What I loved most about Walla Walla was that everywhere I looked there was a different landscape photo opportunity. It was close to the high plains desert, and every piece of land was used to grow crops. It reminded me of a place Jack Kerouac would have loved to wander through, and he would have written about the people who worked the land. Because it was farmlands and they were growing different crops, the colors of the Earth altered as much as the contours of the landscape. Continue reading “Wine and Photography in Walla Walla, Washington”→
I grew up in Clinton, Massachusetts — a small town in Worcester County. We were once the crowning achievement of the Industrial Revolution, and the factories from the Bigelow Carpet Factory are still on Main Street, serving as a reminder of a former life. I love Clinton. I still have family there, and I have incredible friends there. That town has helped me become the man I am today, but I couldn’t wait to leave when I was a kid. It’s not that I disliked the people or thought it wasn’t a great town; it’s that I hated the snow; I hated the cold; I hated the small-town nature of my childhood existence. It just wasn’t where I wanted to live long term. I needed to find my home, and there were two places I knew where I wanted to live: Florida and California.
I started to develop this fascination with the idea of paradise. I started to think about the ocean, the sun, and the weather. I thought about Florida and California, and I built these ideas of these states as the key to happiness and success. That once I moved beyond the cold winters my life would be easier, more peaceful, and free.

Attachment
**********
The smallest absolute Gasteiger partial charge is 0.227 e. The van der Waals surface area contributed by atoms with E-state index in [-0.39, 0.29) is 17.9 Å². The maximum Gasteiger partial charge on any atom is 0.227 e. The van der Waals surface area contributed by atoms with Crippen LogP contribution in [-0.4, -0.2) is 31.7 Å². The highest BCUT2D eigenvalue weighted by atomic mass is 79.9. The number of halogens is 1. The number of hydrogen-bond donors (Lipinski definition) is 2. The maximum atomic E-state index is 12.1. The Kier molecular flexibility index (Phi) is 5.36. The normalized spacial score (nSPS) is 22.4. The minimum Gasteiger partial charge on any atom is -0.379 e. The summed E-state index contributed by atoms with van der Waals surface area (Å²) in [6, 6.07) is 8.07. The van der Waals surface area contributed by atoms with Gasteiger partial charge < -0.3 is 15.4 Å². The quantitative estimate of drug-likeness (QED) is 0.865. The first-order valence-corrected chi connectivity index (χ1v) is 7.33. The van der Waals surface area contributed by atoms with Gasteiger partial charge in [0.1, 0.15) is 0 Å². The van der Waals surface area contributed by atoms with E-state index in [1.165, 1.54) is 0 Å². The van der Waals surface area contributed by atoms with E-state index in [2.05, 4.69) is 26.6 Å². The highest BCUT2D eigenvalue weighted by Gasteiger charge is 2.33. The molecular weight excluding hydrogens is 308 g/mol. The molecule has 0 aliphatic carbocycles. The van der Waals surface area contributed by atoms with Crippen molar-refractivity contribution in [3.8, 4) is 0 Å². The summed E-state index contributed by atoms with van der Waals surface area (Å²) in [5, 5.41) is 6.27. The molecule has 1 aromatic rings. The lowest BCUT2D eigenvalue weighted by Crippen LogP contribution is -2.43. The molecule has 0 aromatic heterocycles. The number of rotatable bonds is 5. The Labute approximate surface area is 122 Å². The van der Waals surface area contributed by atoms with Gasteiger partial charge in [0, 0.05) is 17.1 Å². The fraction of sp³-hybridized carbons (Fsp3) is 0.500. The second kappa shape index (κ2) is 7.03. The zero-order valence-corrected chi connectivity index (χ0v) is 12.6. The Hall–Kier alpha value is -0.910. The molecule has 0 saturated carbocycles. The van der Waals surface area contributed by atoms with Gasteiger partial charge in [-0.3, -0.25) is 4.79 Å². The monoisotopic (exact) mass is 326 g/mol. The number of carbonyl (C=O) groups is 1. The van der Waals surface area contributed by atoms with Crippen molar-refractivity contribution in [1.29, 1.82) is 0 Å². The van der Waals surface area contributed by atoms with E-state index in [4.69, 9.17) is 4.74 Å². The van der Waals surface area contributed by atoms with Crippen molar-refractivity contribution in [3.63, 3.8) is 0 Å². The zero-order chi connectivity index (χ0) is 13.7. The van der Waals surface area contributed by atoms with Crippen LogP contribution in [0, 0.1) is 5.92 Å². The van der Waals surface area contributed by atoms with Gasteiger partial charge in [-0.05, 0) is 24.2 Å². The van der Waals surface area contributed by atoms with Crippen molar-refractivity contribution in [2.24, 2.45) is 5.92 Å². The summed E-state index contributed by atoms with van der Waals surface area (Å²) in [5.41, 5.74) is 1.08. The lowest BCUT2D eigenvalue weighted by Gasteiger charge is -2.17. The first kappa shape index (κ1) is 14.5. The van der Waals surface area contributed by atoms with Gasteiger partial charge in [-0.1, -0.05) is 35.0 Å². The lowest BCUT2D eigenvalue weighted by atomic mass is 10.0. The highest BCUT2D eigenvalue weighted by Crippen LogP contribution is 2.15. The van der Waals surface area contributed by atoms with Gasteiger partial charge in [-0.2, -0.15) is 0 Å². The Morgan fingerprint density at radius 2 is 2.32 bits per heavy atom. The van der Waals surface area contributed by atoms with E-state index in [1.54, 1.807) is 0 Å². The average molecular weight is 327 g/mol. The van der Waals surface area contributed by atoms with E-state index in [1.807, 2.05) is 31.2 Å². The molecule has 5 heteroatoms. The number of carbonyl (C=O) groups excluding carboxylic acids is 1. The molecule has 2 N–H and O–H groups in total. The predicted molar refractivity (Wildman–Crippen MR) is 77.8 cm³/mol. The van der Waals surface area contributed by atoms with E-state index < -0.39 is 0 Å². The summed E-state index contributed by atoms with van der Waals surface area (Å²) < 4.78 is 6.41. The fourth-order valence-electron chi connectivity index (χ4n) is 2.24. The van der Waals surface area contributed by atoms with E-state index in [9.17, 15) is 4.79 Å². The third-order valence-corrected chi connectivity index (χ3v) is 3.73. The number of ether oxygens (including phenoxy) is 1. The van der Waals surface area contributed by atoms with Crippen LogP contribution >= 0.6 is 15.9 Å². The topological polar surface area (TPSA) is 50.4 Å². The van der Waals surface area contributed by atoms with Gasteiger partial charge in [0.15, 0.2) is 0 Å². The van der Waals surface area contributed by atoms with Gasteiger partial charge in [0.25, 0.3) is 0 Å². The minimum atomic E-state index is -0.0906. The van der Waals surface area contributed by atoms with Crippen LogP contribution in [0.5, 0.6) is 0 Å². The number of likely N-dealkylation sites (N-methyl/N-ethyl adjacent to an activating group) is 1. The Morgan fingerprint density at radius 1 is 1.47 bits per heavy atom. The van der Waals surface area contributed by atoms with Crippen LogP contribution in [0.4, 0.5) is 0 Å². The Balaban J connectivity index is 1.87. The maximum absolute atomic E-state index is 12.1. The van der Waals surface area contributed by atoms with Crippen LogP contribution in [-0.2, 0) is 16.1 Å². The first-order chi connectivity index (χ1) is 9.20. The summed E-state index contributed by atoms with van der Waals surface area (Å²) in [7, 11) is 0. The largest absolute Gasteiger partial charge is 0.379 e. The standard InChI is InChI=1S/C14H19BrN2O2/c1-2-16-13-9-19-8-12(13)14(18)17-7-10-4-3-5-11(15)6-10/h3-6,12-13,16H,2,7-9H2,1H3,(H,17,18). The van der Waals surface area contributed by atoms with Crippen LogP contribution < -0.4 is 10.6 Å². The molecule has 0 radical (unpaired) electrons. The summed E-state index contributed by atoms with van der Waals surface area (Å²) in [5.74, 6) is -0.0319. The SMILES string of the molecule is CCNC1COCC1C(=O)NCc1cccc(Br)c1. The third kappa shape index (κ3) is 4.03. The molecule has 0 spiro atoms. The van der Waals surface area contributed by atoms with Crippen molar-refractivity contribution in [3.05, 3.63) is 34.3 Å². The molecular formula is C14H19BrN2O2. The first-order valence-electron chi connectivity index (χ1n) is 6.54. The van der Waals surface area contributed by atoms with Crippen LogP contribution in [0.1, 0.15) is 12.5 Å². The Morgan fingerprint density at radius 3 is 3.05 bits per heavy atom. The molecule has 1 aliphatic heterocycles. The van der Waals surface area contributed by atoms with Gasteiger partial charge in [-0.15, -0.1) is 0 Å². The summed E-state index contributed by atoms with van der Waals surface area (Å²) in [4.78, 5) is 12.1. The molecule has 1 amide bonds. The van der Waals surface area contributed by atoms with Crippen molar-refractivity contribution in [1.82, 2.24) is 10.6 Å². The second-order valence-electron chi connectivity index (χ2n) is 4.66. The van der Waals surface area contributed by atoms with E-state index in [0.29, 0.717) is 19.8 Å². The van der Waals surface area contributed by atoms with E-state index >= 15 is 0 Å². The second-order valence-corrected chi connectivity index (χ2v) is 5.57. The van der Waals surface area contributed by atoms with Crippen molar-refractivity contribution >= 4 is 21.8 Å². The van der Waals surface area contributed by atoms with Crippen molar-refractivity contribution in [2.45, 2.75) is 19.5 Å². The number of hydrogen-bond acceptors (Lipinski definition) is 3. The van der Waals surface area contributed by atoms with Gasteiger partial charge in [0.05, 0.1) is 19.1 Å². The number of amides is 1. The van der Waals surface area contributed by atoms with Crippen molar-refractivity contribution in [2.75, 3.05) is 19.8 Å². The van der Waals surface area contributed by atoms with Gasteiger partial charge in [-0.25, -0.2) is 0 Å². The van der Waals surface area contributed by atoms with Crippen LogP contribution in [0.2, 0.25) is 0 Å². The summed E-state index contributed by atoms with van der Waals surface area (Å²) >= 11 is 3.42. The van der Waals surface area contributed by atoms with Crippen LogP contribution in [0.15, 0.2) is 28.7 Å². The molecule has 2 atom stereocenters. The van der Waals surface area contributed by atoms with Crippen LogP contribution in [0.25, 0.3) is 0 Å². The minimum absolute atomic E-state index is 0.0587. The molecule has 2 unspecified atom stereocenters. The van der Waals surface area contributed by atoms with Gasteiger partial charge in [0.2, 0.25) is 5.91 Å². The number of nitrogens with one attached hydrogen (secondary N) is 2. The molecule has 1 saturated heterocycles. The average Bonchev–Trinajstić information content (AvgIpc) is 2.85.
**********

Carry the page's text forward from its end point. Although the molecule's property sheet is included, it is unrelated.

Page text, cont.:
So I went to college in Florida, and I lived there for four years, and I studied creative writing in Miami for three. Now I live in California — the place where I thought would be the most free state in the country — and I’m about to move to San Diego. What I’m trying to say is that I understand what it’s like to live in a place that most people consider paradise. I know what it’s like to live in a city where tourists line up, year after year, with their cameras to take photographs. I know what it’s like to take for granted the beauty that surrounds me and become accustomed to beautiful weather that you almost feel oblivious to the flowers blooming almost all year round or standing on the beach only to turn around and see snow on the mountaintops. What I’m trying to say is that I’ve spent the last ten years of my life chasing paradise, and I’m no longer looking for it. I’ve found it, and I can’t imagine ever leaving it. It’s obviously a state of mind. It’s a place that I can find in my writing. It’s my family. It’s music. Even though it’s so obvious, it’s important to remind myself that paradise is not a place. That’s what is on my mind this week.
Here are some quotes from writers on paradise:
“It is better to have your head in the clouds, and know where you are … than to breathe the clearer atmosphere below them, and think that you are in paradise.” — Ralph Waldo Emerson.
“I have always imagined that Paradise will be a kind of library.” — Jorge Luis Borges.
“Dogs are our link to paradise. They don’t know evil or jealousy or discontent. To sit with a dog on a hillside on a glorious afternoon is to be back in Eden, where doing nothing was not boring–it was peace.” — Milan Kundera.